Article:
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News

Milledgeville Residents Still Waiting for Water

Apr 12, 2016
Daniel McDonald / GPB

On Tuesday afternoon, Milledgeville resident James Rayford made his first trip for free water.

Standing behind a stainless steel, 18,000-gallon tanker, waiting for Milledgeville Fire Fighter Patrick McCulley to help fill his two plastic containers, Rayford said he’s actually here on behalf of a friend.

“I’m getting this for someone who is sick and unable to get out [of their house],” he said.

Amy Sancetta / AP Photo

Georgia’s insurance commissioner has issued a rare "consumer alert" after Allstate Insurance filed for a 25 percent auto insurance rate hike for customers. The increase is set to take effect on May 22.

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President Obama is spearheading new legislation that could provide millions of Americans with access to overtime pay. The change could have major consequences for jobs in the future, but what is the history of overtime pay and the minimum wage? In our explainer series, we “break-it-down” and learn about the history of the 40-hour work week.    

Commentary: Pastor Feels Betrayed By Religious Liberty Veto

Apr 12, 2016
Garland Hunt

Gov. Nathan Deal's veto last month of Georgia's religious liberty bill continues to spark a flurry of responses. The measure would have allowed faith-based groups to refuse service to same-sex couples and LBGT citizens.  Big businesses and Hollywood praised the decision, but many people in the religious community, like Garland Hunt, felt betrayed.

Benjamin Mathes

In the age of social media, we spend a lot of time communicating and very little time listening. April 11 is the day to change that with Free Listening Day. People are encouraged to stand outside holding a sign that says "free listening", and then wait and see what people will say to them. This event is the brainchild of Benjamin Mathes, founder of a group called Urban Confessional.  He talks with us about how Free Listening Day grew from an idea to a global movement.

How To Sing Like A Southerner

Apr 11, 2016
BREEANNE CLOWDUS/COURTESY OF THEATRICAL OUTFIT

We’ve talked on the show about the history of y’all and how to lie like a Southerner… but how does one sing with a Southern accent? It’s a question tackled in the upcoming production of “The Light in the Piazza” at the Theatrical Outfit in Atlanta. The award-winning musical takes place in the 1950s and tells the story of a wealthy Southern woman and her disabled daughter on a trip to Italy.

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Jackie Robinson broke many barriers in his lifetime both on and off the baseball field. The Cairo, Georgia native's rise took many people by surprise when he joined the Brooklyn Dodgers and became the first African-American in Major League Baseball. A new documentary airing Monday and Tuesday night on GPB-TV tells Robinson's story through the lens of those who knew him best. Filmmaker Ken Burns talks with us about Robinson’s fight against prejudice.

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The I-75 corridor connecting Macon and Atlanta is one of the busiest interstates in the country. Trucks travel along the route to carry goods to and from the Port of Savannah. Traffic is expected to double, even triple, in the coming years as the port expands. The state hopes to mitigate congestion and make the interstate safer by building truck-only lanes along 40 miles of I-75. If successful, it’ll be the largest project of its kind in the U.S. and the most expensive, too.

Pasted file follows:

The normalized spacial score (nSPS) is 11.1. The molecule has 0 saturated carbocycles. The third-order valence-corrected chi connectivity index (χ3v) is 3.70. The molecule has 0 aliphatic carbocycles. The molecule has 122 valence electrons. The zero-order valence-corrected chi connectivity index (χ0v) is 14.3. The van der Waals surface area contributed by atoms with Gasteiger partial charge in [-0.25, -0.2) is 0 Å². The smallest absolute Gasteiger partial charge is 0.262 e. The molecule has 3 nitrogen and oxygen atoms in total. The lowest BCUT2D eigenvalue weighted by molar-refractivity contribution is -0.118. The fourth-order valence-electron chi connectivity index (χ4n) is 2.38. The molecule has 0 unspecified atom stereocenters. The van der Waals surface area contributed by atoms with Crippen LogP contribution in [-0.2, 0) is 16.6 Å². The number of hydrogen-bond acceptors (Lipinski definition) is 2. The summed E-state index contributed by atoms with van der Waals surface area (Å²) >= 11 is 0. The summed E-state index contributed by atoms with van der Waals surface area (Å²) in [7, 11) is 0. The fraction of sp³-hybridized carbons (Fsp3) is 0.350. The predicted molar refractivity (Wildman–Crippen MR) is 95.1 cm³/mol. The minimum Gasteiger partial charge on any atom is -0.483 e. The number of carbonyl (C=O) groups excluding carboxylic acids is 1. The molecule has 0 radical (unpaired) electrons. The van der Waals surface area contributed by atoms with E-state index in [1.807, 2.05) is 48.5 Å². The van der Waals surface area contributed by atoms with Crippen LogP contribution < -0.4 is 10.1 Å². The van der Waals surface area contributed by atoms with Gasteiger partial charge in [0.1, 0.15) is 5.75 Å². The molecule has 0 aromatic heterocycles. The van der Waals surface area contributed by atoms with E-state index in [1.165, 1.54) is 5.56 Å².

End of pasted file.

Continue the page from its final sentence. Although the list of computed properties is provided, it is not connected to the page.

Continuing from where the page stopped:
'Phantom of the Fox' Joe Patten Dies at 89

Apr 8, 2016
Rich Addicks / AP Photo

The man known as the "Phantom of the Fox" has died.  The beloved icon Joe Patten served as technical director of the Fox Theater in Atlanta for more than 35 years.

In the 1970s, Patten formed Atlanta Landmarks, which helped save the Fox Theater from demolition.

He was also responsible for restoring the theater’s organ, and even lived in an apartment inside the venue.

“Most any show is worth seeing, or I’m not in there," said Patten.

Family members say Joe Patten passed away after a stroke at age 89.

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Spring is here, which means dogwood trees are in full bloom and to mark the occasion, Atlanta’s 80th annual Dogwood Festival returns to Piedmont Park this weekend. Reporting live from the park, On Second Thought producer Sean Powers gets a lesson on Georgia’s beloved Dogwood tree from Valerie VanSweden, the curator of the Goizueta Gardens at the Atlanta History Center. Then,  Sean talks with Atlanta artist Dawn Martin, who’s showcasing her landscape paintings at this year’s festival.

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The Breakroom gang is back in the saddle to dissect and debate the week’s news. We talk about cultural appropriation of hairstyles, moving the NBA All-Star Game from Charlotte to Atlanta, and the difference between diversity and discrimination in the casting of Broadway’s “Hamilton.” 

After the break, the crew returns to chop up more of the week’s notable moments. We talk about the idea of a ‘gap year’ break for high school students, the new menu option known as the Burgerizza at Turner Field, and the idea that beautiful people don’t get substantial roles in Hollywood. 

Blackviolin / Wikimedia Commons

The Florida-based duo, Black Violin, is redefining music. A lot of their songs are a mixture of R&B, hip hop, and classical music. Members Will B and Kev Marcus are trying to diversify the appeal of classical  music. They’re performing Thursday night in Atlanta at Variety Playhouse. Will B talks about the duo’s appeal and their mission of getting making classical music more accessible. 

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The National Basketball Association has traditionally been dominated by men on and off the court. But over the years, efforts to promote inclusion have made headway in the form of female referees, front office staff, and even coaching. Here in Georgia, Nzinga Shaw hopes to further promote progress alongside the Atlanta Hawks as the NBA’s first Chief Diversity and Inclusion Officer.

We talk to Shaw about her time on the job and hear what she thinks has improved and what is left to be accomplished.

Courtesy of Morehouse Debate

Two hundred teams from schools across the nation will gather at Morehouse College this weekend for the U.S. Universities Debating Championship. Students will compete to become the American National Champion of collegiate debate. Morehouse will be the first historically black college to host the tournament.